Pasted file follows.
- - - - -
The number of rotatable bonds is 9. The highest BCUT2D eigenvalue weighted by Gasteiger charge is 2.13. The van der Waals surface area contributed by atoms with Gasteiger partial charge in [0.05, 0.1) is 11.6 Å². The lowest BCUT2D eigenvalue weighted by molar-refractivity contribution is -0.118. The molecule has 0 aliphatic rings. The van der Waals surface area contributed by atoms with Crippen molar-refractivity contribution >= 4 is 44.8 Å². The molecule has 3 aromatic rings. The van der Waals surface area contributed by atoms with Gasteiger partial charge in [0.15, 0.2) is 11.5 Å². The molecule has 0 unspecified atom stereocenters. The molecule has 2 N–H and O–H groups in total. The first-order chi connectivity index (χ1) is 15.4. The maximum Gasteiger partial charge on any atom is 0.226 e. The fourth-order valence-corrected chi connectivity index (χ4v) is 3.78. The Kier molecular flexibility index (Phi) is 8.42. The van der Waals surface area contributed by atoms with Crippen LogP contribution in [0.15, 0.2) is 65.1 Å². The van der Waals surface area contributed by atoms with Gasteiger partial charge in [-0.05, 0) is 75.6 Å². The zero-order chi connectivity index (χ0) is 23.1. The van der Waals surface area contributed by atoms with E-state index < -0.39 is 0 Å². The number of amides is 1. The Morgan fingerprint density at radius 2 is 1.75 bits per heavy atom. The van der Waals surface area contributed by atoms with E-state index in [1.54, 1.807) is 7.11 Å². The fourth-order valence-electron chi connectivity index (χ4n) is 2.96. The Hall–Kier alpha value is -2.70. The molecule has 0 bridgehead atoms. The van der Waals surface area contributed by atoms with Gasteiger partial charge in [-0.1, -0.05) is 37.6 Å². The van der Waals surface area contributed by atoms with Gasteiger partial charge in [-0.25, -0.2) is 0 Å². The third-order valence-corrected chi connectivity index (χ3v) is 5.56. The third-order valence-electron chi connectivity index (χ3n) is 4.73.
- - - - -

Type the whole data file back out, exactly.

The number of rotatable bonds is 9. The highest BCUT2D eigenvalue weighted by Gasteiger charge is 2.13. The van der Waals surface area contributed by atoms with Gasteiger partial charge in [0.05, 0.1) is 11.6 Å². The lowest BCUT2D eigenvalue weighted by molar-refractivity contribution is -0.118. The molecule has 0 aliphatic rings. The van der Waals surface area contributed by atoms with Crippen molar-refractivity contribution >= 4 is 44.8 Å². The molecule has 3 aromatic rings. The van der Waals surface area contributed by atoms with Gasteiger partial charge in [0.15, 0.2) is 11.5 Å². The molecule has 0 unspecified atom stereocenters. The molecule has 2 N–H and O–H groups in total. The first-order chi connectivity index (χ1) is 15.4. The maximum Gasteiger partial charge on any atom is 0.226 e. The fourth-order valence-corrected chi connectivity index (χ4v) is 3.78. The Kier molecular flexibility index (Phi) is 8.42. The van der Waals surface area contributed by atoms with Crippen LogP contribution in [0.15, 0.2) is 65.1 Å². The van der Waals surface area contributed by atoms with Gasteiger partial charge in [-0.05, 0) is 75.6 Å². The zero-order chi connectivity index (χ0) is 23.1. The van der Waals surface area contributed by atoms with E-state index < -0.39 is 0 Å². The number of amides is 1. The Morgan fingerprint density at radius 2 is 1.75 bits per heavy atom. The van der Waals surface area contributed by atoms with E-state index in [1.54, 1.807) is 7.11 Å². The fourth-order valence-electron chi connectivity index (χ4n) is 2.96. The Hall–Kier alpha value is -2.70. The molecule has 0 bridgehead atoms. The van der Waals surface area contributed by atoms with Gasteiger partial charge in [-0.1, -0.05) is 37.6 Å². The van der Waals surface area contributed by atoms with Gasteiger partial charge in [-0.25, -0.2) is 0 Å². The third-order valence-corrected chi connectivity index (χ3v) is 5.56. The third-order valence-electron chi connectivity index (χ3n) is 4.73.